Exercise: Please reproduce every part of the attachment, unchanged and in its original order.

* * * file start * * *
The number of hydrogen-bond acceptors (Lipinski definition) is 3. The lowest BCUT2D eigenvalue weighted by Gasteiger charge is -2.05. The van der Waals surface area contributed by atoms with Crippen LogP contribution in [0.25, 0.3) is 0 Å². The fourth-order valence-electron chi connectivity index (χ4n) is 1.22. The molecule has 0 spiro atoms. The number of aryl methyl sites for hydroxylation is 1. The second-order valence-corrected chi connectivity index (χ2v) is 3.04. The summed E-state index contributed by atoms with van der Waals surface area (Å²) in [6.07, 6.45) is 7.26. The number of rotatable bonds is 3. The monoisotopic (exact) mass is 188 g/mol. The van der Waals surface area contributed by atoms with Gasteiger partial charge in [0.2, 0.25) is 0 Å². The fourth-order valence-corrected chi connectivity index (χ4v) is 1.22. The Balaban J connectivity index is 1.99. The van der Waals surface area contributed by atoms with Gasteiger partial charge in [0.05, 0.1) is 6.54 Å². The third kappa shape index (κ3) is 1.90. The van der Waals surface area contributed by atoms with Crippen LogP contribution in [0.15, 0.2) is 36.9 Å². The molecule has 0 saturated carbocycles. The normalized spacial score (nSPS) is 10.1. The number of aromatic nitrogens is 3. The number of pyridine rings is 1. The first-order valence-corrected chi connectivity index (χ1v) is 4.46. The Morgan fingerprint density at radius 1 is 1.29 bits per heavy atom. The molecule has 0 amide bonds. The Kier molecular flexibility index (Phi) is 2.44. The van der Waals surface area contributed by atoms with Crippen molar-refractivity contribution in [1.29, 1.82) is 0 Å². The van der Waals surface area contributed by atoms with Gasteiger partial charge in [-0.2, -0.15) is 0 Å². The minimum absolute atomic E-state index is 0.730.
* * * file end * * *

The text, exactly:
The number of hydrogen-bond acceptors (Lipinski definition) is 3. The lowest BCUT2D eigenvalue weighted by Gasteiger charge is -2.05. The van der Waals surface area contributed by atoms with Crippen LogP contribution in [0.25, 0.3) is 0 Å². The fourth-order valence-electron chi connectivity index (χ4n) is 1.22. The molecule has 0 spiro atoms. The number of aryl methyl sites for hydroxylation is 1. The second-order valence-corrected chi connectivity index (χ2v) is 3.04. The summed E-state index contributed by atoms with van der Waals surface area (Å²) in [6.07, 6.45) is 7.26. The number of rotatable bonds is 3. The monoisotopic (exact) mass is 188 g/mol. The van der Waals surface area contributed by atoms with Gasteiger partial charge in [0.2, 0.25) is 0 Å². The fourth-order valence-corrected chi connectivity index (χ4v) is 1.22. The Balaban J connectivity index is 1.99. The van der Waals surface area contributed by atoms with Gasteiger partial charge in [0.05, 0.1) is 6.54 Å². The third kappa shape index (κ3) is 1.90. The van der Waals surface area contributed by atoms with Crippen LogP contribution in [0.15, 0.2) is 36.9 Å². The molecule has 0 saturated carbocycles. The normalized spacial score (nSPS) is 10.1. The number of aromatic nitrogens is 3. The number of pyridine rings is 1. The first-order valence-corrected chi connectivity index (χ1v) is 4.46. The Morgan fingerprint density at radius 1 is 1.29 bits per heavy atom. The molecule has 0 amide bonds. The Kier molecular flexibility index (Phi) is 2.44. The van der Waals surface area contributed by atoms with Crippen molar-refractivity contribution in [1.29, 1.82) is 0 Å². The van der Waals surface area contributed by atoms with Gasteiger partial charge in [-0.2, -0.15) is 0 Å². The minimum absolute atomic E-state index is 0.730.